Molecular virologist, research director, and professor Marian Cecelia Johnson-Thompson was born in Boston, Massachusetts on December 9, 1946. She grew up in Rivera Beach, Florida. After graduating from high school in 1956, Johnson-Thompson enrolled at Howard University and graduated from there with her B.S. degree in microbiology in 1969 and her M.S. degree in microbiology in 1971. She went on to earn her Ph.D. in molecular virology from Georgetown University Medical School in 1978.
Upon graduation, Johnson-Thompson was hired by the University of the District of Columbia (UDC) where she became a Professor of Biology in 1995. She also served as an adjunct professor of Pharmacology at Georgetown University, and as an adjunct professor in the Department of Botany at Howard University. In addition, Johnson-Thompson held appointments as a visiting scientist at the Lawrence Livermore Radiation Laboratory, and as a molecular virologist at the National Cancer Institute. In 1992, Johnson-Thompson was appointed as the Director of Education and Biomedical Research Development for the National Institute of Environmental Health Sciences (NIEHS). While there, she developed K-12 STEM (science, technology, engineering, and mathematics) education programs as well as minority training programs. Her major initiatives include the Bridging Education, Science and Technology (BEST) Program, Advanced Research Cooperation in Environmental Health (ARCH) program. Her publications include over forty-five articles, book chapters and abstracts that focus on training, mentoring, and developing public policy to advance underrepresented groups in STEM fields. In 2004, Johnson-Thompson was named Professor Emerita of Biology and Environmental Sciences at UDC and she began serving as an adjunct professor in the School of Public Health at the University of NC-Chapel Hill.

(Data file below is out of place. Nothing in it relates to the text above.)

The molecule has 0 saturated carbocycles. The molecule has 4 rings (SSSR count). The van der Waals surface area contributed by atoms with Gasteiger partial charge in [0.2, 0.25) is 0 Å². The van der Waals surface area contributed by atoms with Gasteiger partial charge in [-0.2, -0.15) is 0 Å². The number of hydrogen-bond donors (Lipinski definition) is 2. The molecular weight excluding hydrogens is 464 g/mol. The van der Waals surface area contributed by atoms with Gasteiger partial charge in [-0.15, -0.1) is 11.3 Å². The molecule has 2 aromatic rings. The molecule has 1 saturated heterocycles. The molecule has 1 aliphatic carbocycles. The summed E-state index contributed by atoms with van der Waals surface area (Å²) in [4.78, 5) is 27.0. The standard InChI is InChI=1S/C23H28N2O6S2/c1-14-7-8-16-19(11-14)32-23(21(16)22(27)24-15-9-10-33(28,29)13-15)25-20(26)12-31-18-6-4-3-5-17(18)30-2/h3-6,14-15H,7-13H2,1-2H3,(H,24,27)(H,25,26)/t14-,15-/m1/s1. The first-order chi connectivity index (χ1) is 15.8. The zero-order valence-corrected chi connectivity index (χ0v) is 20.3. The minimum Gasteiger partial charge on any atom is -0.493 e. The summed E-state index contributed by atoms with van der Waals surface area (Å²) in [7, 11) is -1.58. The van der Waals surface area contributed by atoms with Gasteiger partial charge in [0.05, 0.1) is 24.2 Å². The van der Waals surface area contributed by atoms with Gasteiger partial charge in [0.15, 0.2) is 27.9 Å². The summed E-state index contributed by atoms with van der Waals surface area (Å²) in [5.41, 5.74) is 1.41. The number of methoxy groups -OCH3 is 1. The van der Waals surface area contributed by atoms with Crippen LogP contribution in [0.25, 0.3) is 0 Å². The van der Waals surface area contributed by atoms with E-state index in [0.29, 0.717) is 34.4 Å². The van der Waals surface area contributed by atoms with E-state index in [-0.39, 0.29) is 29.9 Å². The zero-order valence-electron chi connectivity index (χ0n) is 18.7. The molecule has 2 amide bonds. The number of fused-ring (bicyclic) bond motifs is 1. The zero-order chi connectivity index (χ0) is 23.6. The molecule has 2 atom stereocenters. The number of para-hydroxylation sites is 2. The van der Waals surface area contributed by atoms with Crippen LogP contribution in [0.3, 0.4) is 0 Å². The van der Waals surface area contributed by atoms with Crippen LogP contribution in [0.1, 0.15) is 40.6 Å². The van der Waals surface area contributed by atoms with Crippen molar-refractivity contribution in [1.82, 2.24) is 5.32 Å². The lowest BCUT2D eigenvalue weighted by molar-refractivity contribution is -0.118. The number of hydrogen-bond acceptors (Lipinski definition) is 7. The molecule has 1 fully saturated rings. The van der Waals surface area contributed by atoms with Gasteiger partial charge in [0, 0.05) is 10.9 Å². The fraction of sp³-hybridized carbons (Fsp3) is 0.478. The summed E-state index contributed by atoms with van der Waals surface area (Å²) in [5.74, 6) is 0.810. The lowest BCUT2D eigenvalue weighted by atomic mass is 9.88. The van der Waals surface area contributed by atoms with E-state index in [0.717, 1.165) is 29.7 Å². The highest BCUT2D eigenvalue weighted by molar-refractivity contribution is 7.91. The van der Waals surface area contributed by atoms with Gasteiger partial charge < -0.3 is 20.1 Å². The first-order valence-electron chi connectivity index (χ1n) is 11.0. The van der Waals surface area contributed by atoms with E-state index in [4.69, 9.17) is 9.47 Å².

Johnson-Thompson served as chair of the NIEHS Institutional Review Board for the protection of human subjects. At the national level, she served as a member of the National Institutes of Health (NIH) Human Subjects Research Advisory Committee and the Trans-NIH Human Microbiome Working Group. Johnson-Thomson is a life member of Delta Sigma Theta Sorority, Inc., and the International Congress of Black Women. In 1978, she was a founding member of the National Network of Minority Women in Science.
Her awards and honors include the Alice C. Evans Award from the American Society for Microbiology in 2004 for her contributions to the advancement and full participation of women in microbiology. Johnson-Thompson was elected as a Fellow in the American Academy of Microbiology in 1998 and the American Association for the Advancement of Science (AAAS) in 2001.
Marian Johnson-Thompson was interviewed by The HistoryMakers on May 7, 2013.